After going 6–2 and defeating Penn State, Michigan and Michigan State in the same season for the first time in program history, Indiana still won’t have to search for skeptics. The Hoosiers will be required to deliver proof with a schedule that opens at Iowa and features a visit by Cincinnati before IU enters the Big Ten East grind.
The return of 17 starters, including dynamic quarterback Michael Penix Jr. and third-team All-America linebacker Micah McFadden, will make the journey fascinating. Head coach Tom Allen created a national buzz last season with his emotional interactions with players — and IU has gone all-in with Allen, increasing his salary to nearly $5 million through 2027. Allen has preached that IU can shake up the Big Ten East. He has the roster to do it.
Previewing Indiana's Offense for 2021
At quarterback, Penix is a proven playmaker who can make all the throws. His release is quick. His arm is strong. His accuracy is solid. His decision-making is mature. There is one question Penix has not been able to shake: Can he stay healthy? He has failed to finish all three seasons at IU with leg and shoulder injuries that required surgery. He missed spring ball while recovering from a torn ACL but is expected to be ready in August. Jack Tuttle was a more accurate passer (61 percent), but the offense down-shifted toward shorter passes as Tuttle averaged 5.0 yards per attempt.
Sampson James will get first call to replace durable running back Stevie Scott III, but the addition of USC transfer Stephen Carr has added another talented and proven option into the mix. James is faster with more breakaway speed but must improve his pass-blocking and ability to run between the tackles. If James falters, Tim Baldwin Jr. has the speed and cutback ability to earn more time. David Ellis remains a third-down option while splitting time between halfback and receiver.
The receiving corps remains a strength. Ty Fryfogle blossomed as one of the top receivers in the Big Ten, averaging 19.5 yards per catch while contributing 200-yard games against Ohio State and Michigan State. He was outstanding making catches in crowds and gaining yards after the catch. Sophomore Miles Marshall had a solid spring and is a top candidate for improvement, as is sophomore Jacolby Hewitt. D.J. Matthews, a four-star recruit in 2017, transferred from Florida State, where he had 84 receptions and five touchdowns in three seasons as a slot receiver. Tight end Peyton Hendershot needs to return to his form of two seasons ago, when he had 52 catches for 622 yards.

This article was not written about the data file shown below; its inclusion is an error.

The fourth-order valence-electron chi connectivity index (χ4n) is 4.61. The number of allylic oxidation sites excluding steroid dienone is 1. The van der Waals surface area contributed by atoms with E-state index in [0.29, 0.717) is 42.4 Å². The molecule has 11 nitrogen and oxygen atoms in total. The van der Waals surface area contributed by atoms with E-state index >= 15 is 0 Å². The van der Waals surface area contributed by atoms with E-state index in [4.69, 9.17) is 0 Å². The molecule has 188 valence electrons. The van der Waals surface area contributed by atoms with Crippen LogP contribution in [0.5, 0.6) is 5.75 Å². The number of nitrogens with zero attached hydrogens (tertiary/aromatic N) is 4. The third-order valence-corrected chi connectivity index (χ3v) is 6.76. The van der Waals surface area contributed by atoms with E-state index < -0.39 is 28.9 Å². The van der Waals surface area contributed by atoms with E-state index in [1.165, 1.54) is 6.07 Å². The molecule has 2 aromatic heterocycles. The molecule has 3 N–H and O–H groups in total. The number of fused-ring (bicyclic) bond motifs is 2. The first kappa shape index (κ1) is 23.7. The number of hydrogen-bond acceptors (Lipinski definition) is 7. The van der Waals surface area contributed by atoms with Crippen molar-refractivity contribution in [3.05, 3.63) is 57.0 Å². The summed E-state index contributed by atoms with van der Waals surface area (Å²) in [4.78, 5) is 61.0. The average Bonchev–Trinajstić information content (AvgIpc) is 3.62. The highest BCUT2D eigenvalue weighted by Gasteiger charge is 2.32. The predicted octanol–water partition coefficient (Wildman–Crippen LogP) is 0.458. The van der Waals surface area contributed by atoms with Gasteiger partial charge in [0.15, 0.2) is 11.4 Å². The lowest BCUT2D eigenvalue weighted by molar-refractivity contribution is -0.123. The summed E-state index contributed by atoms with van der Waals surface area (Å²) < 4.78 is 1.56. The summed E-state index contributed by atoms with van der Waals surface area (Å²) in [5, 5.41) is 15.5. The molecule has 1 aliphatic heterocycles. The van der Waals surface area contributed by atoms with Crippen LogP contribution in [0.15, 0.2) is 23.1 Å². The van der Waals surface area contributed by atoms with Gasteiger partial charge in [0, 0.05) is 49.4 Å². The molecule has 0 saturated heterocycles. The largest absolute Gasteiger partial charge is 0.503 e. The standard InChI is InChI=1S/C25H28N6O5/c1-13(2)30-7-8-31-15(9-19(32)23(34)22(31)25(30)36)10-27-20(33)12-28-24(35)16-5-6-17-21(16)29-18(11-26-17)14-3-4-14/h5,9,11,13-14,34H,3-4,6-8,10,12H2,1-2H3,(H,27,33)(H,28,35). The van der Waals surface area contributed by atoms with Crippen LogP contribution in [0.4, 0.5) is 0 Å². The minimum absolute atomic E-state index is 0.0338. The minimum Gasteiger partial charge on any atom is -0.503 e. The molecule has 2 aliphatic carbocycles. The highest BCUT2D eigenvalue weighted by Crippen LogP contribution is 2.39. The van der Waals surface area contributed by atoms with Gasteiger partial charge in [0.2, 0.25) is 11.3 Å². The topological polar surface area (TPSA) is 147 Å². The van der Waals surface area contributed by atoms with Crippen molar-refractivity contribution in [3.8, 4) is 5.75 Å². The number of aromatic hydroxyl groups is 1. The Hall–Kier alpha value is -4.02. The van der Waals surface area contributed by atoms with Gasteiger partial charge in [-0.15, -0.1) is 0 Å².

IU’s offensive line needs an upgrade. The Hoosiers ranked 12th in the Big Ten in rushing and averaged only 3.3 yards per carry. Four starters return with right tackle Matthew Bedford the most accomplished blocker. Keep an eye on Zach Carpenter, a transfer from Michigan who started two games for the Wolverines as a redshirt freshman. He could start at center or guard.
Previewing Indiana's Defense for 2021
Charlton Warren arrived from Georgia to replace Kane Wommack as the defensive coordinator after Wommack became the head coach at South Alabama. The Hoosiers will continue to use the 4-2-5 scheme that Allen prefers. After helping Ole Miss stuff the IU offense in the Outback Bowl, Ryder Anderson transferred from the Rebels to Indiana. He’ll team with James Head Jr. and Michael Ziemba for a talented trio at defensive end. Veterans Demarcus Elliott and Sio Nofoagatoto’a should handle the interior. The Hoosiers led the Big Ten with 25 sacks.
McFadden has been the best Indiana linebacker in at least three decades, a sideline-to-sideline force who never takes plays off. Cam Jones is faster and sometimes more disruptive. Marcelino McCrary-Ball returns from a torn ACL at the hybrid Husky position where he started 38 games in four seasons. James Miller and Aaron Casey are proven reserves who make linebacker the strongest unit on the defense.
Tiawan Mullen’s ability to deliver unrelenting man-to-man coverage convinces most quarterbacks to look the other way. But Reese Taylor and Jaylin Williams are solid at the other corner, combining for five interceptions in 2020. Jamar Johnson’s decision to leave early for the NFL created a void at free safety, but veteran Raheem Layne is expected to return from an injury as his replacement, although he will convert from cornerback. Devon Matthews had an excellent season at strong safety.
Previewing Indiana's Specialists for 2021
Charles Campbell, voted second-team All-Big Ten, made a string of clutch kicks, including three field goals from at least 50 yards. James Evans arrives from New Zealand to handle the punting. Matthews returned punts for three seasons at Florida State, including one for a touchdown. Ellis and Hewitt should return kickoffs again.
The Hoosiers enjoyed a magical season in 2020. They rode the momentum of the last-play win over Penn State to a 4–0 start and national recognition. That will be difficult to recreate. But the addition of three solid transfers as well as the return of proven performers like Penix, McFadden, Fryfogle and Mullen position this team to be more talented. If Penix can stay healthy and the running game improves, Indiana should deliver another Top 25 season and finish in the top three of the Big Ten East.
National Ranking: 21
Podcast: Top 25 Breakdown and Predictions